By Jack Ammerman

“Hunters don’t need an AR-15 to shoot a deer.”

Hearing this, an extremely intelligent relative of mine rocked me back on my heels. I calmly asked, “What do they need?” I was prepared for the answer but was still recovering from the uneducated statement. “I don’t know, but they sure as hell don’t need to storm the woods with assault rifles.”

I will be the first to admit that I have not hunted with an AR-15. I own a few and enjoy target shooting with them, but I have not had the inclination to use one while hunting. The reason has nothing to do with the caliber, the style of the gun or the social stigma. My guns were built during the early days of ARs and are too heavy to lug around. I have other firearms that get the job done. If the AR-15 were the only rifle I owned, I would have no problem using it during my whitetail adventures or shooting groundhogs in a farmer’s field.

To combat the ignorance of labeling AR-15s “assault rifles,” many in the firearms, hunting and shooting industry have started to refer to the firearm type as modern sporting rifles (MSR). MSR are light, can be configured for women and youth shooters, and are available in hunting calibers with low recoil.

A friend of mine hunts deer with an AR-15. He opts to use it instead of a traditional rifle such as a .30-06 or a .30-.30 although I know he owns both. His rifle shoots a round that is actually less powerful than the aforementioned rounds. “I hunt with an MSR chambered in .300 Blackout. The round is 30 caliber, just like my .30-06 or my .30-30, but I have the advantage of using a suppressor on my MSR.”

Hearing this, I can only imagine how my earlier “anti-assault rifle” conversation would have gone. The scary-looking AR-15 only gets scarier when you add a suppressor to the end of the barrel. Regarding AR-15s, emotion usually leads the way of the public’s thought process.

Suppressor use ensures happy ears and that you can hear uninhibited in the future. Suppressors do not silence a gunshot; they reduce the noise to a level that is not harmful to ears. To learn more about suppressors and hunting with them, click here.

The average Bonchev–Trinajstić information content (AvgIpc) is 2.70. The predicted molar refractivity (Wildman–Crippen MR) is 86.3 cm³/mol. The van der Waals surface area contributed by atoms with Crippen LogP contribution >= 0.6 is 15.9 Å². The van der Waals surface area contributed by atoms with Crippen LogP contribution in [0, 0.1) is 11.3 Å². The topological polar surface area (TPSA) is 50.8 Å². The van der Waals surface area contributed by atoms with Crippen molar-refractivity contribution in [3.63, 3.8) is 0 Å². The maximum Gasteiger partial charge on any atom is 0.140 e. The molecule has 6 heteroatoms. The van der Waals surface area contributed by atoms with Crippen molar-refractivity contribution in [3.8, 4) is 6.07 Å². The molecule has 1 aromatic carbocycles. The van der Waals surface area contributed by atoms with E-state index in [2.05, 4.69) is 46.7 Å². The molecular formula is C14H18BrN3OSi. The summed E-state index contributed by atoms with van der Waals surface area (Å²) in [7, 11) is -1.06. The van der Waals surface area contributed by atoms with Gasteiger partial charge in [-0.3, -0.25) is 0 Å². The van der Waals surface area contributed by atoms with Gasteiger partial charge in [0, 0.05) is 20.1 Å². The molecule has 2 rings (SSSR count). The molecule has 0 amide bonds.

Even without a suppressor, why is the AR-15 getting a bad rap when it comes to hunting? It’s often associated with the deadliest mass shootings in terms of body count and has been used in high-profile shootings of kids at schools  — not because of the caliber of the bullet — but because the standard magazine will hold thirty rounds.

It’s easy to ask “Who needs thirty rounds to hunt deer?” The answer is nobody. The Michigan Department of Natural Resources has limited the magazine capacity of all rifles used for hunting. This law was imposed long before the AR-15s started appearing in deer blinds.

In Michigan, a firearm capable of firing more than 1 shot without manual reloading shall not be used to take deer unless it is equipped with a magazine that is limited to a capacity of not more than 5 shells — Michigan Wildlife Conservation Order, Chapter 2 (2.1)

In side-by-side comparisons with my traditional .30-06, the AR-15 looks different but fires the same. Each has a magazine capacity of 5 rounds. Each is equipped with a scope in order to make an accurate shot. Each has a safety mechanism that must be clicked to the off position in order to fire it. Both guns fire exactly one round when the trigger is pulled. They both cycle a new round into the chamber to prepare a follow-up shot for a clean dispatch if needed. Other than the looks and the weight, there is absolutely no difference in the functionality of the two hunting rifles.

Custom-made AR-15s are now available in various colors, which as stupid as it may sound, may tend to ease the uninformed public opinion. Unlike a traditional deer rifle, most AR-15s are matte black which has the advantage in that it won’t reflect a ray of sunlight like my shiny .30-30 barrel does.

Unlike Grandpa’s deer rifle, AR-15s have an adjustable stock that a hunter can set to their liking. Most AR-15 barrels are threaded at the end to accommodate a suppressor if one desires. The rifles that do not employ a suppressor usually have a flash suppressor screwed onto the threads instead. This inch-long device doesn’t do a thing to make the firearm more dangerous or lethal. Technically, it’s supposed to direct the burning gas sideways instead of straight out the end of the barrel. Proponents say this option reduces felt recoil and helps with vision after the shot in the early dusk and late dawn periods when deer are most active.

All in all, the components on an AR-15 look scary to some because they do not understand the functionality of the individual items. An AR-15, or modern sporting rifle, is not my choice to hunt with as I am old and resistant to change. My mind isn’t resistant, and I’m always open to new and better ideas. If you opt to hunt deer with an AR-15, I wish you luck and look forward to seeing a picture of your joy.

Jack Ammerman has written articles, short stories and instructional columns professionally for over two decades. First published in Gun Dog Magazine in 1994, he is an ardent supporter of MUCC and chairs the MUCC Firearm, Sport Shooting and Range Policy Board Committee.